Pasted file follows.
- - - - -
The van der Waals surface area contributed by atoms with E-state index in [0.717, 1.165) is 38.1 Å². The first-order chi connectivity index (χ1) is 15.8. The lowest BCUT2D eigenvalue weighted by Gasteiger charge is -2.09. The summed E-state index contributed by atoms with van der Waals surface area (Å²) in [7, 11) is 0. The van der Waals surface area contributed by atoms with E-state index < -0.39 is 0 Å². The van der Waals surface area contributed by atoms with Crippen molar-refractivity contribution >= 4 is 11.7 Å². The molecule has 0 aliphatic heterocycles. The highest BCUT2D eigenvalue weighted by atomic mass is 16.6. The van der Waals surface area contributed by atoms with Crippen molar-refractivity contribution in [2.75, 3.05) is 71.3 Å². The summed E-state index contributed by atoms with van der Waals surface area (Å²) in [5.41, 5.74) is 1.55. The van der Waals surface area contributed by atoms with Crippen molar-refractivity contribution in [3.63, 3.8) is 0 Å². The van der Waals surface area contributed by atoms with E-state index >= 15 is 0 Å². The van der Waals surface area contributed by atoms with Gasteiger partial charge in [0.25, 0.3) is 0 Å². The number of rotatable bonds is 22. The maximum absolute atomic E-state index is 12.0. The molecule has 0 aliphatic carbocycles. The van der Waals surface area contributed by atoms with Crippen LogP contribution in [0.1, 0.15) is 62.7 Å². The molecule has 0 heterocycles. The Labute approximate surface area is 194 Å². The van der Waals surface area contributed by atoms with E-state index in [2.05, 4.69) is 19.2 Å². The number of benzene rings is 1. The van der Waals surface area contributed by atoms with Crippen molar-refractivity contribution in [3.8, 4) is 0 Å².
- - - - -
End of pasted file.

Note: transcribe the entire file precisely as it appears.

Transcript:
The van der Waals surface area contributed by atoms with E-state index in [0.717, 1.165) is 38.1 Å². The first-order chi connectivity index (χ1) is 15.8. The lowest BCUT2D eigenvalue weighted by Gasteiger charge is -2.09. The summed E-state index contributed by atoms with van der Waals surface area (Å²) in [7, 11) is 0. The van der Waals surface area contributed by atoms with E-state index < -0.39 is 0 Å². The van der Waals surface area contributed by atoms with Crippen molar-refractivity contribution >= 4 is 11.7 Å². The molecule has 0 aliphatic heterocycles. The highest BCUT2D eigenvalue weighted by atomic mass is 16.6. The van der Waals surface area contributed by atoms with Crippen molar-refractivity contribution in [2.75, 3.05) is 71.3 Å². The summed E-state index contributed by atoms with van der Waals surface area (Å²) in [5.41, 5.74) is 1.55. The van der Waals surface area contributed by atoms with Crippen molar-refractivity contribution in [3.63, 3.8) is 0 Å². The van der Waals surface area contributed by atoms with E-state index >= 15 is 0 Å². The van der Waals surface area contributed by atoms with Gasteiger partial charge in [0.25, 0.3) is 0 Å². The number of rotatable bonds is 22. The maximum absolute atomic E-state index is 12.0. The molecule has 0 aliphatic carbocycles. The van der Waals surface area contributed by atoms with Crippen LogP contribution in [0.1, 0.15) is 62.7 Å². The molecule has 0 heterocycles. The Labute approximate surface area is 194 Å². The van der Waals surface area contributed by atoms with E-state index in [2.05, 4.69) is 19.2 Å². The number of benzene rings is 1. The van der Waals surface area contributed by atoms with Crippen molar-refractivity contribution in [3.8, 4) is 0 Å².